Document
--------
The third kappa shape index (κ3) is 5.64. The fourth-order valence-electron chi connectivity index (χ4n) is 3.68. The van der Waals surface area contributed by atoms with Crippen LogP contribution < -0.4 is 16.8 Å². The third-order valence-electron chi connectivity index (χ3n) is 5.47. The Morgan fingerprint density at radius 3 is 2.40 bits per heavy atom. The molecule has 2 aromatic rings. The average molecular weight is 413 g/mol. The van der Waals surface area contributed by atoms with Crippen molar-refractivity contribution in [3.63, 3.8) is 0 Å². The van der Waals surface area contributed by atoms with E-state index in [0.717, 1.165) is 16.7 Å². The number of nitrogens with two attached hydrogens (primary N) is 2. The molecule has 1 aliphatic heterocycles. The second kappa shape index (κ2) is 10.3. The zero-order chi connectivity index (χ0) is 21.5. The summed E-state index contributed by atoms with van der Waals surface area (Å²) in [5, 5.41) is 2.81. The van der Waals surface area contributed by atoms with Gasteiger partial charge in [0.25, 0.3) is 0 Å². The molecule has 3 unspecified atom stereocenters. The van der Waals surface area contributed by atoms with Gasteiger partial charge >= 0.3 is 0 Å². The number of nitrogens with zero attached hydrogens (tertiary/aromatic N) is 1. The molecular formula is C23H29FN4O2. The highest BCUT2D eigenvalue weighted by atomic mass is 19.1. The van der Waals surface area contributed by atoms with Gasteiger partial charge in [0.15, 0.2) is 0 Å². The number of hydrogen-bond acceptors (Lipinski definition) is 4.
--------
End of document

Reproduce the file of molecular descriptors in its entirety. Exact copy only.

The third kappa shape index (κ3) is 5.64. The fourth-order valence-electron chi connectivity index (χ4n) is 3.68. The van der Waals surface area contributed by atoms with Crippen LogP contribution < -0.4 is 16.8 Å². The third-order valence-electron chi connectivity index (χ3n) is 5.47. The Morgan fingerprint density at radius 3 is 2.40 bits per heavy atom. The molecule has 2 aromatic rings. The average molecular weight is 413 g/mol. The van der Waals surface area contributed by atoms with Crippen molar-refractivity contribution in [3.63, 3.8) is 0 Å². The van der Waals surface area contributed by atoms with E-state index in [0.717, 1.165) is 16.7 Å². The number of nitrogens with two attached hydrogens (primary N) is 2. The molecule has 1 aliphatic heterocycles. The second kappa shape index (κ2) is 10.3. The zero-order chi connectivity index (χ0) is 21.5. The summed E-state index contributed by atoms with van der Waals surface area (Å²) in [5, 5.41) is 2.81. The van der Waals surface area contributed by atoms with Gasteiger partial charge in [0.25, 0.3) is 0 Å². The molecule has 3 unspecified atom stereocenters. The van der Waals surface area contributed by atoms with Gasteiger partial charge >= 0.3 is 0 Å². The number of nitrogens with zero attached hydrogens (tertiary/aromatic N) is 1. The molecular formula is C23H29FN4O2. The highest BCUT2D eigenvalue weighted by atomic mass is 19.1. The van der Waals surface area contributed by atoms with Gasteiger partial charge in [0.15, 0.2) is 0 Å². The number of hydrogen-bond acceptors (Lipinski definition) is 4.